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Pop culture obsessives writing for the pop culture obsessed.

Antiques Roadshow

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It was the thrill of the treasure hunt that first attracted me to Antiques Roadshow more than a decade ago—the notion that someone could acquire a priceless trinket from a yard sale or a neighbor’s attic with nothing more than a “good eye” for antiques. And that hidden-riches aspect is still fun.


But the lasting appeal of the show is its storytelling. Antiques Roadshow is, at its heart, a storytelling hour, using the various baubles carted in by Viewers Like You to launch three-minute excursions into American history and beyond. The program’s best appraisers know how to dramatize the intrigue that surrounded the first laugh-track machine, or to sketch a vignette of a Civil War general mulling troop movements in his journal.

These are stories that ought to be shared, and they’re delightful to hear, but they’re modest dramas, too minor for most of TV to bother with. The bite-sized segments and polymath sensibility of Roadshow, though, provide an ideal fit for such ephemeral narratives.


1953 John Kenneth Ralston Painting: $15,000

The stories on tonight’s episode, the first of three from Billings, Mont., are subpar. (In fact, I'm a little disappointed that this is the night that we chose to check in on the show for T.V. Club.) The premiere of a three-episode run tends to be the weakest, and I can only hope that proves true here. With all due respect to the good people of Montana, squeezing three quality hours out of Billings was probably a tall order anyway.


While there are highlights, too much of tonight’s show is given over to limp fare like the opening piece, a J.K. Ralston painting of a horse rancher on the trail. The rancher in question is the grandfather of the woman who brought in the painting. The appraiser struggles to weave a compelling yarn from this premise. Ralston had his studio out in the midwest, which was common among painters in the midwest, the appraiser notes. The man in the picture has a handlebar moustache—did your grandfather have a handlebar moustache? Why, yes, he did. OK, super. Your painting is worth $15,000. Go away.

The appraiser’s number here is an “insurance value” because it’s “a family painting—not something you would ever part with.” On Antiques Roadshow, “insurance value” means “more than you could ever sell it for.” I like that a little insurance fraud is baked right into the conventions of the show.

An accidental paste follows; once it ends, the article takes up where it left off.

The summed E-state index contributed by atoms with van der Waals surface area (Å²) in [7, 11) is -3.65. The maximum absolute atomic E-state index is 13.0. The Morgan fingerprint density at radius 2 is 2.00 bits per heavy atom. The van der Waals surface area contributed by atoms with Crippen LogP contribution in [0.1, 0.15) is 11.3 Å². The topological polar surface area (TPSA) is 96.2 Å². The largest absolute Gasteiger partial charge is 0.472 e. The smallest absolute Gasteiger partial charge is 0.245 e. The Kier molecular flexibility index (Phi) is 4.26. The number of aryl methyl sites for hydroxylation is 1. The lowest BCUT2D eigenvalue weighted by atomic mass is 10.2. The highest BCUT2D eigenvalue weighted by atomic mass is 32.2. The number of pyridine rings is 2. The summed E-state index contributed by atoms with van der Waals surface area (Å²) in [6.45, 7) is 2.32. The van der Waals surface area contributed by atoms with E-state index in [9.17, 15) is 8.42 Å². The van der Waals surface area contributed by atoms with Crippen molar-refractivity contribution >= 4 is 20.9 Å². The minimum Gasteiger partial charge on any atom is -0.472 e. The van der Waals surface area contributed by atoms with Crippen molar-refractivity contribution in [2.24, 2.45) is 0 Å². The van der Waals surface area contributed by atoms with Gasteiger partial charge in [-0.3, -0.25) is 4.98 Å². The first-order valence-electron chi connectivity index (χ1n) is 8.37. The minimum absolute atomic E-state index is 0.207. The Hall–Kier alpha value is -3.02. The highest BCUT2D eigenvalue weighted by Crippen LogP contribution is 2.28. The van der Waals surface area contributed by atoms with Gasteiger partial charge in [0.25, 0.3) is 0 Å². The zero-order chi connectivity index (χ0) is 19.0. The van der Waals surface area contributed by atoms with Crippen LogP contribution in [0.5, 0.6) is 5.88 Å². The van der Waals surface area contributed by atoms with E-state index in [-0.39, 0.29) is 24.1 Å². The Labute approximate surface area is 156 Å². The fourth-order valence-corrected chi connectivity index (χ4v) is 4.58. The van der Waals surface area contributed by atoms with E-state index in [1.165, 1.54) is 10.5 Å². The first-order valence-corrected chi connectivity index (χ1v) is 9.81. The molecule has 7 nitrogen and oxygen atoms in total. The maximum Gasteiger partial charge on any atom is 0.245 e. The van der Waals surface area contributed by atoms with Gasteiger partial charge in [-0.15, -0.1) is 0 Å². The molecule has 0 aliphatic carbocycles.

Goodwin Commode & Tuchfarber Lithograph: $2,600-$3,800

Another of Antiques Roadshow’s charms is that most of the appraisers have little to no ability to maintain fakery for the camera. The appraiser of this bedroom furniture, Brian Witherell, cannot hide his boredom at the beginning of the appraisal. This commode is dull, an anonymous one of probably thousands of commodes that have crossed the Roadshow transom. Brian Witherell hates this stupid commode. He can’t wait to stop talking about it. It’s worth like $600, but sweet lord, who cares? Not Brian Witherell, that is for damn sure.


Once they take the top off that awful, no-good commode, though, Witherell lights up. Because he’s found something inside! An old lithographic ad for shoes, printed on tin, that was hidden within the frame of the furniture. The elderly woman who brought in the commode isn’t in such rapture. She’s a member of that common variety of Antiques Roadshow owner who simply stands there and repeats the last word out of the appraiser’s mouth, in a vague facsimile of attention and understanding.

“This is what’s called a commode.”

“A commode! OK.”

“This ad is a lithograph.”


But Brian Witherell is simply tickled at his find, because Tuchfarber tin lithograph shoe ads are among the most coveted tin lithograph shoe ads. As everyone knows!


The cute old woman is pretty psyched, too, once she finds out that the ad is worth a few thousand bucks, putting that dumb jerkbutt commode to shame.

20th Century Diamond Jewelry: $14,000-$20,000

There are certain wares that I would be happy never to see again on the Roadshow. Enough with the Tiffany lamps already. They can keep the guitars, too, and the beaded Native American dolls. These are all beautiful objects, sure, but the stories are always the same. The appraiser gushes over how well-crafted the thing is and slaps a value on it. Oh, and vases, too. Vases are just death.


Jewelry is usually a winner. Thanks to the sheer variety of materials and shapes that the art form employs, the producers often get to select some unusual items to put on air, giving the appraiser something fresh to talk about. Tonight’s jewelry—a couple of fairly unremarkable rings and a diamond pin—is dull, which serves as an early sign that the episode will be patchy. I would have rather heard that prim lamp appraiser talk about “intricate metal work” for the billionth time.

Rowlandson Caricature Portfolio: $35,000

There’s some good people-watching to be had on Roadshow. Because the guests are screened not by personality but rather by the novelty of their items, there’s usually a few people in every episode who are a little “off.”


“I’m a book collector,” declares the owner of the latest item. “I look at books every day for the last 50 years. I think this is a book.”